Good Fruit Grower

January 15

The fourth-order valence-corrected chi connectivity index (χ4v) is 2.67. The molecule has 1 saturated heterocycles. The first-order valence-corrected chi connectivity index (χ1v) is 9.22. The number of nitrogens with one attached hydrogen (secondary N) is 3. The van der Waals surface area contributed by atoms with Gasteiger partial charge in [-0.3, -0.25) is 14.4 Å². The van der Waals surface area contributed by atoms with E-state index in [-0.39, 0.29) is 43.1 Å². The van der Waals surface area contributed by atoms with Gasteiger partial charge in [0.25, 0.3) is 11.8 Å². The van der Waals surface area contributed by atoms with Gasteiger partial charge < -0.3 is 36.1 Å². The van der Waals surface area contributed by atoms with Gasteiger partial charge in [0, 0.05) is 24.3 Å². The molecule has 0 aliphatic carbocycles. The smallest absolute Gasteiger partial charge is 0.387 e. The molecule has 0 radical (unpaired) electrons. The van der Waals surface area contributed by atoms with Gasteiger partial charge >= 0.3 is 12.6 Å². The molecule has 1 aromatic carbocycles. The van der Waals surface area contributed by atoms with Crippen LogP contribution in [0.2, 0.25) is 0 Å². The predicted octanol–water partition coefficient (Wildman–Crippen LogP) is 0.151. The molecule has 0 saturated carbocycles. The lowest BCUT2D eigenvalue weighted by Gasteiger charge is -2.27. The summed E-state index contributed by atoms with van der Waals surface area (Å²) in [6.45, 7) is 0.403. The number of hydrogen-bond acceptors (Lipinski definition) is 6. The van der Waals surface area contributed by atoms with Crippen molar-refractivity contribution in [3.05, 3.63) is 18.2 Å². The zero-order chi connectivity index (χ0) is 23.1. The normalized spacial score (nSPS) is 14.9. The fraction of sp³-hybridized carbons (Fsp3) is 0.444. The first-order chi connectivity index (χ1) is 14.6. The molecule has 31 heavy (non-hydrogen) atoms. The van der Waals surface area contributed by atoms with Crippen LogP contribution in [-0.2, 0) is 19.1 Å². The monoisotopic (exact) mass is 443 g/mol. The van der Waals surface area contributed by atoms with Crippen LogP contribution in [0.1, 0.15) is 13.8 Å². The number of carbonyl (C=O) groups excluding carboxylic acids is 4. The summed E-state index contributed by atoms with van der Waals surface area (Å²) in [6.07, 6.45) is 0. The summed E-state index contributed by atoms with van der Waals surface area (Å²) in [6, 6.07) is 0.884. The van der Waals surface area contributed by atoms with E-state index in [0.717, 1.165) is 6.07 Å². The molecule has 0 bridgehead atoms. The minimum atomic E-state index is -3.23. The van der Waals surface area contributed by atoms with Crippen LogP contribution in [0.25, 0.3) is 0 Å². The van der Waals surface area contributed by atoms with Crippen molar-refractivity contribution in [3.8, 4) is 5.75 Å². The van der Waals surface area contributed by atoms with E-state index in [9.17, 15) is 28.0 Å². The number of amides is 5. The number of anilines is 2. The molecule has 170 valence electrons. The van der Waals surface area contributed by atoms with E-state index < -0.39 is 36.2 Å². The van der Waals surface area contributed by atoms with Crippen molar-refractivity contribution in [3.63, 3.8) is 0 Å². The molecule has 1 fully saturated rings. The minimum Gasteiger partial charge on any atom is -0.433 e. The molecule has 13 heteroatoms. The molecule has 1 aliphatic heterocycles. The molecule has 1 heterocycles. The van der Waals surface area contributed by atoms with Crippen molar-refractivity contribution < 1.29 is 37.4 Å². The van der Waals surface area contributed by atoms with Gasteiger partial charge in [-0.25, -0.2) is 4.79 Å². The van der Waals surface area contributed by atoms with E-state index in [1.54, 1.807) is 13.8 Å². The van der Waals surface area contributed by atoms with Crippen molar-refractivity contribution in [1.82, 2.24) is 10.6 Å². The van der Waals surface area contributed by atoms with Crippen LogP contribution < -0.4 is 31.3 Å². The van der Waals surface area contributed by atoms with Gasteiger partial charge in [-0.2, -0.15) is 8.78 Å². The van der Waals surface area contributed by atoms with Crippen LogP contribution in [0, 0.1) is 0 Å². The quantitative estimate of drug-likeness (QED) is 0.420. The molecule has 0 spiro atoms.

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Geneva 222 is a more vigorous rootstock than G.214 and probably not very useful for Willow Drive customers, Adams said. Geneva 222 has been tested and done well in South Africa, and there may be growers in some areas of the United States who may be interested in it as well, according to Cornell horticulturist Dr. Terence Robinson. "What happened is an embarrassment to us," Robinson said about the rootstock mixup at the Cornell program. "The best that could come of this now is that some apple growers might see opportunity and use the 300,000 G.222 roots," he said. "The South Africans love it, and North Ameri- can Plants has been authorized to offer them for sale. It could be a great one-time opportunity for some growers to get a great fireblight-resistant rootstock." "The best that could come of this now is that some apple growers might see opportunity and use the 300,000 G.222 roots." —Terence Robinson What happened? Dr. Gennaro Fazio, the USDA Agricul- tural Research Service plant breeder who heads the rootstock development pro- gram at Cornell University in Geneva, New York, declined to talk about the mixup, saying he was not authorized to do so. He deferred to the ARS North Atlantic area director, Dariusz Swietlik, who said it was "too sensitive for me to comment." Yes, there was a mixup, he said. Nor did Yongjian Chang, the manager at North American Plants, want to talk about it, but did say he was contacting nurseries about selling the G.222 rootstocks, and was resuming production of G.214. While some have speculated that the mixup could set G. 214 rootstock availability back four to five years, Robinson's estimate of 14 to 18 months seems more realistic. Release of four new Geneva rootstocks, including G.214, was announced in late win- ter of 2010. In the May issue of Good Fruit Grower, Fazio said, "We have the capacity to produce more than a half million trees on Geneva rootstocks every year now, and we're hoping to reach into the millions in a few more years. We are micropropagating all of them, and six nurseries are licensed to produce liners of Geneva rootstocks. Those six are Copenhaven, Cummins, Treco, Wafler's, Willamette, and Willow Drive." He described G.214 as in the M.9 Pajam 2 rootstock vigor class, highly yield efficient; highly productive (yields of 100 to 125 percent of M.9 in most U.S. trials); with good pre- cocity, cold hardiness, resistance to fireblight, crown rot, and wooly apple aphid, toler- ance to replant disease; and having very good propagation characteristics in the stool bed. Some Geneva rootstocks do not propagate well in the stool bed, having been selected for absence of burr knot and low suckering, but G.214 was not difficult to propagate. It was being developed in tissue culture to obtain greater numbers faster, Robinson said, not because it was difficult to propagate. Robinson gave a barebones account of the mixup. "We're not too excited about explaining this," he said. Two years ago, when G.214 was officially released, plant material was sent to a tissue culture laboratory in New York State and the first batch was produced, he said. These were DNA tested, under Fazio's direction, to determine they were G.214 and sent on to be further developed. A second batch, however, was sent on without DNA testing, and these turned out to be G.222. Not first time This is not the first time the Cornell University breeding program at the New York Agricultural Experiment Station in Geneva has stumbled. According to an article pub- lished in Good Fruit Grower in November of 1995, commercial distribution of two new fireblight-resistant rootstocks suffered a major setback because they were not behaving as expecting after being propagated through tissue culture. The G.65 rootstock, released in 1991 as a very dwarfing (M.27 size) rootstock resistant to phytophthora, fireblight, apple scab, and powdery mildew, turned out to be far more vigorous. G.11, released in 1992 as an M.26 size rootstock with some resistance to fireblight, was also more vigorous than expected. Nurseries that had dug trees on those rootstocks for sale the next spring were advised not to sell them as true G.11 or G.65 trees. At that time, eight nurseries suffered significant financial losses from growing trees they could not sell. Four to six years of work were lost, as each of the nurseries had used tissue culture to develop thousands of rootstocks starting with one stick of each selection. It was not clear how that mixup occurred. DNA analysis showed that the two root- stocks, after propagation through tissue culture, were not genetically identical to the original rootstocks. • 509.781.0 509 LOCAL 9 811.0898 9.78 0898 089 0898 GOOD FRUIT GROWER JANUARY 15, 2012 19 s ta ke s , p os V isit us at t t at the t WA WA W WAW o WeMANUF We MANUFACTURE FA TUR metal stakes, posts, crossarms & braces f FACTU s a rm Anchors Crossarms URE m e ta l stakes, posts, crossarms & braces es, posts, crossarms & braces s ts, crossarms & braces , c ro ssarms & braces ms & b r h d & Orchard T Your Source AWGG show races ra c es s Trellising Products e for All Vineyard ll g Products y d !

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